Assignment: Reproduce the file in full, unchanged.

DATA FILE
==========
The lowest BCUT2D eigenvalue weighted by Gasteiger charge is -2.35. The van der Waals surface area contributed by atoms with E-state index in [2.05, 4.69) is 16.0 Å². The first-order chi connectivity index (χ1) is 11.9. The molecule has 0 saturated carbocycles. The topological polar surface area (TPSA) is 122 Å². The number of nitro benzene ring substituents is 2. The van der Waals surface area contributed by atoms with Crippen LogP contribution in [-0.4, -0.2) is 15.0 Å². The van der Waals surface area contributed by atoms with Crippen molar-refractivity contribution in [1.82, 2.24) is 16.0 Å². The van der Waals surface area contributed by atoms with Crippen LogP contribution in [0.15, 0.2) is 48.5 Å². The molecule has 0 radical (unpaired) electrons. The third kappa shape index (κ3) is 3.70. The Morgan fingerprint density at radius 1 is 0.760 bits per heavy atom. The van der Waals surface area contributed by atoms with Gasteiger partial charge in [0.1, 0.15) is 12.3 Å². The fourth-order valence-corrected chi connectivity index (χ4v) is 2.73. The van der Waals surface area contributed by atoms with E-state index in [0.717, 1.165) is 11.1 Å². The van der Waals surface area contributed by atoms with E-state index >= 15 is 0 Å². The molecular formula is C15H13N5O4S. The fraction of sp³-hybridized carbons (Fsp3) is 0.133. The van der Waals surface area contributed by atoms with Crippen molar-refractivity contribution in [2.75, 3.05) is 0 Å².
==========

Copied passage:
The lowest BCUT2D eigenvalue weighted by Gasteiger charge is -2.35. The van der Waals surface area contributed by atoms with E-state index in [2.05, 4.69) is 16.0 Å². The first-order chi connectivity index (χ1) is 11.9. The molecule has 0 saturated carbocycles. The topological polar surface area (TPSA) is 122 Å². The number of nitro benzene ring substituents is 2. The van der Waals surface area contributed by atoms with Crippen LogP contribution in [-0.4, -0.2) is 15.0 Å². The van der Waals surface area contributed by atoms with Crippen molar-refractivity contribution in [1.82, 2.24) is 16.0 Å². The van der Waals surface area contributed by atoms with Crippen LogP contribution in [0.15, 0.2) is 48.5 Å². The molecule has 0 radical (unpaired) electrons. The third kappa shape index (κ3) is 3.70. The Morgan fingerprint density at radius 1 is 0.760 bits per heavy atom. The van der Waals surface area contributed by atoms with Gasteiger partial charge in [0.1, 0.15) is 12.3 Å². The fourth-order valence-corrected chi connectivity index (χ4v) is 2.73. The van der Waals surface area contributed by atoms with E-state index in [0.717, 1.165) is 11.1 Å². The van der Waals surface area contributed by atoms with E-state index >= 15 is 0 Å². The molecular formula is C15H13N5O4S. The fraction of sp³-hybridized carbons (Fsp3) is 0.133. The van der Waals surface area contributed by atoms with Crippen molar-refractivity contribution in [2.75, 3.05) is 0 Å².